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Labor

Rose Finkelstein marries in true union style

December 25, 1921

Union organizer Rose Finkelstein Norwood said, "When I saw a detective coming, I’d hide in the coats."

Meredith Tax

Meredith Tax was born in Wisconsin and graduated from Brandeis University with a degree in English. While studying in London, she became involved in the anti-war movement and decided she wanted to be an activist. Returning to the U.S. in 1968, she continued her anti-war work and was one of the initiators of Bread and Roses, an early socialist-feminist organization in Boston.

Melanie Kaye/Kantrowitz

Melanie Kaye/Kantrowitz has been an activist since the early 1960s civil rights movement in Harlem. She served as co-chair of the New Jewish Agenda Task Force on Anti-Semitism and Racism, and was the first director of Jews for Racial and Economic Justice in New York City (1992-95).

50 Years On: 5 Things I Learned About the March on Washington

In honor of the 50th anniversary of the March tomorrow, I would like to share 5 things I have learned about the March on Washington that you may not already know—one for each decade. I hope you’ll take this opportunity to check your assumptions and look more closely at this monumental, game-changing event.

Birth of Vera Weisbord, Radical

August 19, 1895

Birth of Vera Weisbord, Radical

Elissa Froman, 1983 - 2013

There are so many stories about Elissa Froman.

One of her closest friends, Emily Goodstein, tells of the time she and Froman were walking down a street in Washington, D.C., where they both lived. A homeless man who sat asking for change in front of a restaurant stopped them, addressing Elissa by name. He thanked her for making an appointment for him at a local healthcare clinic.

A favorite one that her mother, Gloria, relates: When Elissa was four years old, she asked, “Are we really alive, or is G-d dreaming us?”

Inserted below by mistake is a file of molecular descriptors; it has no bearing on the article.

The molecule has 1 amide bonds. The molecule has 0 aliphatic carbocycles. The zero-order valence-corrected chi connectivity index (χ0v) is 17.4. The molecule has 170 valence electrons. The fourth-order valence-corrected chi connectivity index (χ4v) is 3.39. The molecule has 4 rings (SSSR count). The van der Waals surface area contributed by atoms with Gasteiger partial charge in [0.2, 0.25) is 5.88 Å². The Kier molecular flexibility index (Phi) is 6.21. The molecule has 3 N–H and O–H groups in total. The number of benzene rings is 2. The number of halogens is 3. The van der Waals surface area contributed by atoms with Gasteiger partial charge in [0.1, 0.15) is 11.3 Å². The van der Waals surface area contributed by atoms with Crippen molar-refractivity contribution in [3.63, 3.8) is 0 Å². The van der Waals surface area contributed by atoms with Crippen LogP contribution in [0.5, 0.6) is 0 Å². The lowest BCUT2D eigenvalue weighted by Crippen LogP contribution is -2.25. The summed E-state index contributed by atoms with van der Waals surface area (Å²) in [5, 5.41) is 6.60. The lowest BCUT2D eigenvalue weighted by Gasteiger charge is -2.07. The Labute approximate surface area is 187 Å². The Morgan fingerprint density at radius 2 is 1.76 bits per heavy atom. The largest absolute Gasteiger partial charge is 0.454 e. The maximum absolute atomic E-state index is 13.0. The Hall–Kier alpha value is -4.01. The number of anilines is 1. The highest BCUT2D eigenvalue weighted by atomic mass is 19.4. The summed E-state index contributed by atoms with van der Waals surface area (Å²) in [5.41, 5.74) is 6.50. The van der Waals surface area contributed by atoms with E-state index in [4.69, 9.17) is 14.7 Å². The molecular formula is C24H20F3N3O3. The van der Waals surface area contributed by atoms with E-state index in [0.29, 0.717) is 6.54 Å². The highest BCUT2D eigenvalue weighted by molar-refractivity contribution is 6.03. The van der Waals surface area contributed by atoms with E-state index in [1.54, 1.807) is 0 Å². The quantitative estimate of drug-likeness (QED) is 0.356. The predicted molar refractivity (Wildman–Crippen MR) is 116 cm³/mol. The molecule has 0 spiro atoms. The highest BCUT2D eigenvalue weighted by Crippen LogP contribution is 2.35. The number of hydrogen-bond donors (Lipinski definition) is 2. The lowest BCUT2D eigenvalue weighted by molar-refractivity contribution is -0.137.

Still Fighting for Bread & Roses

It’s been two weeks since our New York Educator’s Workshop, and I am still amazed at the places we visited and all that was taught by Etta, Ellen, Rabbi Jill Jacobs, and all the participants and presenters in attendance. It occurred to me recently how connected I feel to the labor rights movement, which we discussed as we stood in the Tenement Museum on the Lower East Side. Of course there’s the Jewish connection: Jews made up a large percentage of the population of advocates and protesters in the fight for labor rights in the late nineteenth and early twentieth centuries in America. Jewish teachings and Yiddish phrases were often incorporated into the battle cries of the rioters. For me personally, there is much more to it than that.

Tragedy in Bangladesh

Although the Triangle Shirtwaist Factory fire took place in 1911, sweatshops and unsafe conditions are not a thing of the past. 

"We Have Found You Wanting:" Labor Activism and Communal Responsibility

A Jewish immigrant activist and a lifelong advocate for the rights of workers and of women, Rose Schneiderman shaped the American labor movement. Known as a powerful orator, Schneiderman used her speeches—such as the one she delivered in April, 1911 to protest the tragedy of the Triangle Shirtwaist Factory fire—to galvanize leaders and ordinary citizens to action on behalf of workers, immigrants, and other disadvantaged members of society. This Go & Learn guide uses Schneiderman's speech and life example to explore our communal and individual responsibilities for the well being of others in our midst.

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How to cite this page

Jewish Women's Archive. "Labor." (Viewed on October 1, 2014) <http://jwa.org/topics/labor>.

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